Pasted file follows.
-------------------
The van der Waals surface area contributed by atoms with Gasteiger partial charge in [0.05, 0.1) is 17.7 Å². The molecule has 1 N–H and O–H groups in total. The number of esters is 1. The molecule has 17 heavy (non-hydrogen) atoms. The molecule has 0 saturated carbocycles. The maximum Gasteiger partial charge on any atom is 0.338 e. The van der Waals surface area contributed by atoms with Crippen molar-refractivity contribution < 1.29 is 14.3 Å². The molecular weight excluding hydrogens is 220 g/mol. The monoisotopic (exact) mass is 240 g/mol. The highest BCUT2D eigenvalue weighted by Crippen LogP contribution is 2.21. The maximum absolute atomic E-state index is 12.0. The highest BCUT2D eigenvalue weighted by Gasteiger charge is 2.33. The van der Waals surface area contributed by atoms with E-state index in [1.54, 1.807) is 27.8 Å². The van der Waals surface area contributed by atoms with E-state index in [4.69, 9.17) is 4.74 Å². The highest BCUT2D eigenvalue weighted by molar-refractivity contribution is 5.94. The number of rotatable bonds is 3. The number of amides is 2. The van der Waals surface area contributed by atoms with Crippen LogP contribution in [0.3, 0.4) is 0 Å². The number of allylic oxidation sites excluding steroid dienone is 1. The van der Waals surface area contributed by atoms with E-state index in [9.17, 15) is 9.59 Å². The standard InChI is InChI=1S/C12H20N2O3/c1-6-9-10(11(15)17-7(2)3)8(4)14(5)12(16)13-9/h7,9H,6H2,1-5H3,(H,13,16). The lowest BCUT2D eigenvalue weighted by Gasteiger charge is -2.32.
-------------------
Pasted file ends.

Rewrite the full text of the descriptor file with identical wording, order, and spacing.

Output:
The van der Waals surface area contributed by atoms with Gasteiger partial charge in [0.05, 0.1) is 17.7 Å². The molecule has 1 N–H and O–H groups in total. The number of esters is 1. The molecule has 17 heavy (non-hydrogen) atoms. The molecule has 0 saturated carbocycles. The maximum Gasteiger partial charge on any atom is 0.338 e. The van der Waals surface area contributed by atoms with Crippen molar-refractivity contribution < 1.29 is 14.3 Å². The molecular weight excluding hydrogens is 220 g/mol. The monoisotopic (exact) mass is 240 g/mol. The highest BCUT2D eigenvalue weighted by Crippen LogP contribution is 2.21. The maximum absolute atomic E-state index is 12.0. The highest BCUT2D eigenvalue weighted by Gasteiger charge is 2.33. The van der Waals surface area contributed by atoms with E-state index in [1.54, 1.807) is 27.8 Å². The van der Waals surface area contributed by atoms with E-state index in [4.69, 9.17) is 4.74 Å². The highest BCUT2D eigenvalue weighted by molar-refractivity contribution is 5.94. The number of rotatable bonds is 3. The number of amides is 2. The van der Waals surface area contributed by atoms with Crippen LogP contribution in [0.3, 0.4) is 0 Å². The number of allylic oxidation sites excluding steroid dienone is 1. The van der Waals surface area contributed by atoms with E-state index in [9.17, 15) is 9.59 Å². The standard InChI is InChI=1S/C12H20N2O3/c1-6-9-10(11(15)17-7(2)3)8(4)14(5)12(16)13-9/h7,9H,6H2,1-5H3,(H,13,16). The lowest BCUT2D eigenvalue weighted by Gasteiger charge is -2.32.